students commute and hold full-time
jobs. Both said it would be difficult
for these students to meet at another
time.
Business Prof. Edward Snyder,
who teaches one of the Monday
evening courses, said he initially
scheduled an alternative meeting
time. He decided to convene his class
during its regular time after he
learned of Whitaker's decision.
But other faculty members have
cancelled their once-a-week classes,

such as School of Music Dean David
Crawford.
Crawford, also a music profes-
sor, said his course "is probably go-
ing to suffer more than any other
course in the (music) school. But I
wholeheartedly support the idea of
Diversity Day. Sometimes if you
believe in something you got to pay
the price."
Some student leaders also ex-.
pressed concern over the business
school's decision.
"Regardless of their rationale,
this day is a holiday they should
work their schedule around," said
LSA senior Chris Jones, president of
the Black Student Union. "The Uni-
versity has supposedly made a com-
mitment to having no classes on
Martin Luther King's Birthday.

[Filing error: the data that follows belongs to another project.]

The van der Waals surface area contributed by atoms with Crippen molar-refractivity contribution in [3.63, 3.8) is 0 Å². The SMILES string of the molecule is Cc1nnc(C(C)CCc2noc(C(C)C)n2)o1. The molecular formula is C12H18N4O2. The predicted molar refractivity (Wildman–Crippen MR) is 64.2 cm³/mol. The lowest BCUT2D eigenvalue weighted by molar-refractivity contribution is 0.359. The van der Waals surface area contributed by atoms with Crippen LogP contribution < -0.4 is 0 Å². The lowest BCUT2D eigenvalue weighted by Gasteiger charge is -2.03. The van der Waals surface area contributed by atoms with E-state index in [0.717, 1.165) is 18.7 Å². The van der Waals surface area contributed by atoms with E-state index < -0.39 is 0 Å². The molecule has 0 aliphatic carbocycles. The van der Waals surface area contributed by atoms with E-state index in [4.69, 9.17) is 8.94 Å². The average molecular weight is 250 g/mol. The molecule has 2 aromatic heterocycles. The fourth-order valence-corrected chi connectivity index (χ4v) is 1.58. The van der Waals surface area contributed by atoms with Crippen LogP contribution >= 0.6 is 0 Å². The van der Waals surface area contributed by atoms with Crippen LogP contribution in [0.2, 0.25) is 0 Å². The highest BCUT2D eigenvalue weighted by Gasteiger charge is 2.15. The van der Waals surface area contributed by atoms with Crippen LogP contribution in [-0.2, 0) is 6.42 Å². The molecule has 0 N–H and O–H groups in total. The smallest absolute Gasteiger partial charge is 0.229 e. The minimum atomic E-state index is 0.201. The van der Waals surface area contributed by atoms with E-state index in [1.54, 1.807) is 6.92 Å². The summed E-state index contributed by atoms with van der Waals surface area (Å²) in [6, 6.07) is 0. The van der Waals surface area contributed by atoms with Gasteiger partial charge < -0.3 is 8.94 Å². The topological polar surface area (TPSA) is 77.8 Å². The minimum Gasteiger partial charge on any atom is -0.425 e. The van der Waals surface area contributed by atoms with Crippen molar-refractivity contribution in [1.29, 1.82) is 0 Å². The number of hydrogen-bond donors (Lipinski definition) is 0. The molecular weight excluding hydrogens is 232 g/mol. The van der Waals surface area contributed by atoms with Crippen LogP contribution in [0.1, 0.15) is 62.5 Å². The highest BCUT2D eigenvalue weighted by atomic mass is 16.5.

Therefore, there should be no classes
at all."
But student leaders said they
would not take any action to protest
the decision.
"There's nothing we can really
do," said senior Kimberly Smith, a
United Coalition Against Racism
member. "It's the University's re-
sponsibility to cancel classes, not
ours."
White said he understood stu-
dents' concerns, but added that the
business school should not be judged
on this decision alone. For example,
he said the school's incoming MBA
class is made up of 24 percent mi-
norities, including 15 percent Blacks.

Martin Luther King, Jr. Day/Diversity Day
Weekend Events
All events are free, unless noted, and open to the public.
Friday, January 13
Film: "Fundi: The Story of Ella Baker"
Discussion: "The Movement that Made King: Women in the Civil Rights
Movement"
6-8 p.m.
100 Hutchins Hall, Law School
Sponsor: Commemoration of a Dream Committee
Saturday, January 14
Potluck Dinner.
7 p.m.
Trotter House
Sponsor: Black Dental Student Association/School of Dentistry
Speech: "Tribute to Dr. King"
Speaker: Joseph E. Madison, Special Advisor on Civil Rights, Service'
Employees International Union; talk show host, WXYT radio, Detroit.
8 p.m.
Rackham Auditorium
Sponsor: Alpha Phi Alpha Fraternity, CDC
Sunday January 15
Religious service: Led by Bishop Will L. Herzfeld, the first African-
American Bishop of a Lutheran Church
Gospel Concert: Featuring the University Choir, soloist Rhund Williams,
and several other groups
11 a.m.-2 p.m.
Pendleton Room, Michigan Union
Sponsor: CDC-
MLK Symposium, Keynote Address
Speech: "Empowerment and Equity: A Challenge of the King Legacy"